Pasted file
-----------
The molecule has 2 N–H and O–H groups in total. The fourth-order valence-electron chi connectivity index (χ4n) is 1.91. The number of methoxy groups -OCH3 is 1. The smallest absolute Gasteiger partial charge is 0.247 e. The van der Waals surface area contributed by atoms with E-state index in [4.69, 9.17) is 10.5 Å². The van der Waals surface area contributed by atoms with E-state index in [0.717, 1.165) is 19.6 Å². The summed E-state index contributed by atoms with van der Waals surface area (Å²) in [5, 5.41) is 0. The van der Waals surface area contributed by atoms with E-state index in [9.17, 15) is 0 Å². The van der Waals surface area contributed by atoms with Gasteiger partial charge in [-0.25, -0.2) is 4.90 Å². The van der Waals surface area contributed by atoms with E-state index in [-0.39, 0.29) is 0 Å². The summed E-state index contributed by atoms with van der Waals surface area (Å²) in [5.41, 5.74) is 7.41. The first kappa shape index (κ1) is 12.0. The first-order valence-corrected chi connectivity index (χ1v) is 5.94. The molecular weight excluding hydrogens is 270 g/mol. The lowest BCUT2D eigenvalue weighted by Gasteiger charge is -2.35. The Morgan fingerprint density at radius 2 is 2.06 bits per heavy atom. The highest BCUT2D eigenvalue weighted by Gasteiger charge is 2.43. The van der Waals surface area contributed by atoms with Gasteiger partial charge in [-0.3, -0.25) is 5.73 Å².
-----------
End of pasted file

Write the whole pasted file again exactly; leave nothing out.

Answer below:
The molecule has 2 N–H and O–H groups in total. The fourth-order valence-electron chi connectivity index (χ4n) is 1.91. The number of methoxy groups -OCH3 is 1. The smallest absolute Gasteiger partial charge is 0.247 e. The van der Waals surface area contributed by atoms with E-state index in [4.69, 9.17) is 10.5 Å². The van der Waals surface area contributed by atoms with E-state index in [0.717, 1.165) is 19.6 Å². The summed E-state index contributed by atoms with van der Waals surface area (Å²) in [5, 5.41) is 0. The van der Waals surface area contributed by atoms with E-state index in [9.17, 15) is 0 Å². The van der Waals surface area contributed by atoms with Gasteiger partial charge in [-0.25, -0.2) is 4.90 Å². The van der Waals surface area contributed by atoms with E-state index in [-0.39, 0.29) is 0 Å². The summed E-state index contributed by atoms with van der Waals surface area (Å²) in [5.41, 5.74) is 7.41. The first kappa shape index (κ1) is 12.0. The first-order valence-corrected chi connectivity index (χ1v) is 5.94. The molecular weight excluding hydrogens is 270 g/mol. The lowest BCUT2D eigenvalue weighted by Gasteiger charge is -2.35. The Morgan fingerprint density at radius 2 is 2.06 bits per heavy atom. The highest BCUT2D eigenvalue weighted by Gasteiger charge is 2.43. The van der Waals surface area contributed by atoms with Gasteiger partial charge in [-0.3, -0.25) is 5.73 Å².